Monday, April 6, 2009

Specular/Bump map explination

Since not every one knows what a shader is, or what bump or specular maps are, I thought I should explain it using textures from the shader test post.

Please note that for this demonstration I have increased the size of the textures by 1600% so you can see them better.

First off, the base map:



The base, or diffuse, map determines the basic colors of a texture, all the dungeons and other places show so far are only using a base map. The one above (level1_blue_tile) gives the impression of blue stones set together in a pattern.

Next is the Bump map:



The Bump map is a gray scale image used to add depth to a texture. White areas will appear to be raised, while black areas will appear sunken, you can control how raised or sunken an area appears with lighter or dark shades of gray, the lighter the shade, the higher it will appear. Notice I made the tops of the stone pure white, the edges of the stones gray, and the cracks between the stones black, as seen in the shader test, this makes the cracks seem to sink into the floor.

Next is the Specular map:




The Specular map is another gray scale image, this one controls how shiny a texture is. Just like with the bump map, lighter areas are shinier then darker areas. Here I made the tops of the rocks shiny, the edges kinda shiny, and the cracks not shiny at all, I also made the darker areas on the top of the rocks less shiny then the rest of the top, but shinier then the edges.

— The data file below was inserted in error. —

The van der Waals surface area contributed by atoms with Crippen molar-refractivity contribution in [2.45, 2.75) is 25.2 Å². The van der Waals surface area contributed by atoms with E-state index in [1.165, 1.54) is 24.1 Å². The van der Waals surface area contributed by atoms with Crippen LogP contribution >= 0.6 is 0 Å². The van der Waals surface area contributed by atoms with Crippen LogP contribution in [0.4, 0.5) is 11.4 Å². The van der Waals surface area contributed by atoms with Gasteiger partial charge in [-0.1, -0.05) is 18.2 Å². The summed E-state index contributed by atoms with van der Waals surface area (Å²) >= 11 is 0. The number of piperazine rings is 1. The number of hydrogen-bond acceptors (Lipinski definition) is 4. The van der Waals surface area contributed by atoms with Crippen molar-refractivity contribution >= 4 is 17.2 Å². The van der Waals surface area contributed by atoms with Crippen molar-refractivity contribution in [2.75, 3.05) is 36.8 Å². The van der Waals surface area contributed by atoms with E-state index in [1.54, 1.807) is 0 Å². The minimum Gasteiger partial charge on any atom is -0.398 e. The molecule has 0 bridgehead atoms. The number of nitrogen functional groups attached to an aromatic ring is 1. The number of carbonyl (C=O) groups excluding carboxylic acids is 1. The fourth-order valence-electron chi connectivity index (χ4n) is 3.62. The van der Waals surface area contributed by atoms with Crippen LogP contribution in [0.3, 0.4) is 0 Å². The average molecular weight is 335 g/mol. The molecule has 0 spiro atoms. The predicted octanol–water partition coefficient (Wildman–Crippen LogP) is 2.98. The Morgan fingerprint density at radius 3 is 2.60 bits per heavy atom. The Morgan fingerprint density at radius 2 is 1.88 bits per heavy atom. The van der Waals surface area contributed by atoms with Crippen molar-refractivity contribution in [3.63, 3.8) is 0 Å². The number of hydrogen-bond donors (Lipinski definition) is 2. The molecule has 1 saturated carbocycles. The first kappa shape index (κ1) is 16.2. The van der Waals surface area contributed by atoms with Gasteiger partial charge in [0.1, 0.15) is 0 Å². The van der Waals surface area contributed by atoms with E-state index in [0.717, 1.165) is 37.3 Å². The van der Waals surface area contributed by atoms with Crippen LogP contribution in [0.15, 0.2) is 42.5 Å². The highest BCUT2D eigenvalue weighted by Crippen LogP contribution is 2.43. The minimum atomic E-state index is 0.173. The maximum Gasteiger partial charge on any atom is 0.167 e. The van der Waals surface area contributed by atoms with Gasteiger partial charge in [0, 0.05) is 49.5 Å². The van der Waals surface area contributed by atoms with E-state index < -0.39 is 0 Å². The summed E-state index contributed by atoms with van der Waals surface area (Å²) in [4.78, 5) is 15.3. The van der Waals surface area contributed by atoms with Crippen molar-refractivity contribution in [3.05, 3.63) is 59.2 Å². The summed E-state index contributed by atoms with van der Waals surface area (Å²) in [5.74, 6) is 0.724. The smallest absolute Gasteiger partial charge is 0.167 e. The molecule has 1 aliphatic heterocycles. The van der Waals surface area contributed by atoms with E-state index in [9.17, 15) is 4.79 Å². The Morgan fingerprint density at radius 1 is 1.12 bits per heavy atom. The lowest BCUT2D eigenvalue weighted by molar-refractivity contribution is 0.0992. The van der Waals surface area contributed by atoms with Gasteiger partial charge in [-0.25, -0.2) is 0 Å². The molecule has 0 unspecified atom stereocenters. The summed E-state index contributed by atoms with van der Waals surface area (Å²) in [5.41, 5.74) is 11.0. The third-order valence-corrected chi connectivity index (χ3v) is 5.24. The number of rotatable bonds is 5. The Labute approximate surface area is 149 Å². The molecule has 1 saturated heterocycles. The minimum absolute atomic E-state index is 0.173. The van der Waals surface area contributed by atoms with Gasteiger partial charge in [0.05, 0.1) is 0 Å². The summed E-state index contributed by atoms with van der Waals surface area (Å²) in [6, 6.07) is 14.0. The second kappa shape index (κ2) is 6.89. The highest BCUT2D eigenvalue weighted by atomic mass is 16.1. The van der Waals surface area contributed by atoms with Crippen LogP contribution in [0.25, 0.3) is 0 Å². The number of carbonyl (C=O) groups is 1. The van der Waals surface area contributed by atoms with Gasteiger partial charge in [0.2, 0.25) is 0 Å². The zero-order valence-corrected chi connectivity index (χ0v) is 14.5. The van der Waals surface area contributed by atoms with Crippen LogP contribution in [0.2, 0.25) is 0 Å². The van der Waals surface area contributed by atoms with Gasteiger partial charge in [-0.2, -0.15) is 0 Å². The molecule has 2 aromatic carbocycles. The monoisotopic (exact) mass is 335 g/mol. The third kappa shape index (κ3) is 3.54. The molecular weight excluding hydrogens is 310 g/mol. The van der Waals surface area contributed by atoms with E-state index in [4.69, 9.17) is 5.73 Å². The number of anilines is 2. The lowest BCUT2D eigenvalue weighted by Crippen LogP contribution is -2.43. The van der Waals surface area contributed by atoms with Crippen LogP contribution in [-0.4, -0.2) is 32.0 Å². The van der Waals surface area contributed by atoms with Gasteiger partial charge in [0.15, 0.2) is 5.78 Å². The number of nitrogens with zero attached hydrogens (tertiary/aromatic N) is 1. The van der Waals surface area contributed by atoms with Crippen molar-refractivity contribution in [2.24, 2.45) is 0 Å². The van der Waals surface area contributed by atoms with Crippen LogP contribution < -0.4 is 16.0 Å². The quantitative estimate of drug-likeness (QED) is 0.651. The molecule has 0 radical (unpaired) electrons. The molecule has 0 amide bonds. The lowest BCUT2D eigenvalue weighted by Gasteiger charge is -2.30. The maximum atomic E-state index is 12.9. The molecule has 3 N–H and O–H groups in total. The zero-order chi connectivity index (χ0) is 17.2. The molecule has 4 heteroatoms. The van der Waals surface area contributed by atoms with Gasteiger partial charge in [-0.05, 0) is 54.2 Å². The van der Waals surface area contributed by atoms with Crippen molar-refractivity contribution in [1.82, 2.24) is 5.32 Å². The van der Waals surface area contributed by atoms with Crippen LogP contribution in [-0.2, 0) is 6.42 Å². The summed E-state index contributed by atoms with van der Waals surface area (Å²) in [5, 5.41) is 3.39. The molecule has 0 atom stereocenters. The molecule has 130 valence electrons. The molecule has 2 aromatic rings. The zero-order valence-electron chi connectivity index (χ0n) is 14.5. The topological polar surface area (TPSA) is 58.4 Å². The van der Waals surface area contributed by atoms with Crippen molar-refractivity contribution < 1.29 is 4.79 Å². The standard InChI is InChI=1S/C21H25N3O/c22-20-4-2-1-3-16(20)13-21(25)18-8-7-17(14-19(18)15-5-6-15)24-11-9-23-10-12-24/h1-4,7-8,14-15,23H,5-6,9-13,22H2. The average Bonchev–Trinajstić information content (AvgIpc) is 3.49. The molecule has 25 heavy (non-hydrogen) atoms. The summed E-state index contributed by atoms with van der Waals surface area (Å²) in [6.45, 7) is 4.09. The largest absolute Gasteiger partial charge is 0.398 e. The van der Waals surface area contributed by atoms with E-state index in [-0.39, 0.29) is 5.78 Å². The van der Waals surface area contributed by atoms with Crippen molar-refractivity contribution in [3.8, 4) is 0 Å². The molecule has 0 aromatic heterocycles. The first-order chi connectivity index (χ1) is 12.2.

Next is the Specular Color map:



The Specular Color map controls the color of the shininess that the Specular map creates, so instead of everything having a white shine to it, you can give gold a golden shine, or in this instance, the top of the rocks a pinkish shine with reddish under tones.

There is another type of map called the Alpha map, it is a gray scale image that controls how visible a texture is, pure white areas are completely visible, black areas are completely invisible, gray areas are semi-visible. I didn't use an Alpha map in the shader test so I don't have an example.

And finally there is the Shader its self, the Shader is not an actual texture, you can think of it sorta like a recipe and all the maps I've shown you ingredeants, the Shader tells the game how to make a texture look by combining all the above maps together to make some thing amazing.

This concludes our lesson for the day, I hope you learned something new.

3 comments:

Xac said...

Wow this should rly help me with my modding for jk3.
Could do shaders just never rly got what each thing did.
Thx
Moog

Anonymous said...

Althoug I do think the bump maps look kinda neat, you have to remember that they would have to be viewed from all sides (like when the point of view changes in narrow areas).
the way the textures are rendered now they will only appear 3d when viewed from the south.
Of course the textures where never ment to be viewed from all sides (edges only to the south), so for a "real" 3d look they would have to be modified too, wich would kind of affect the intended retro look...
I would just skip the bumpmaps if I were you, but it's your project, so go ahead and find a solution! ;)

Anonymous said...

@Anon

It doesn't matter if the bump maps are only 3d in one direction if the view is always from south to north and I don't believe it would be much of a problem to keep the camera always south to north oriented.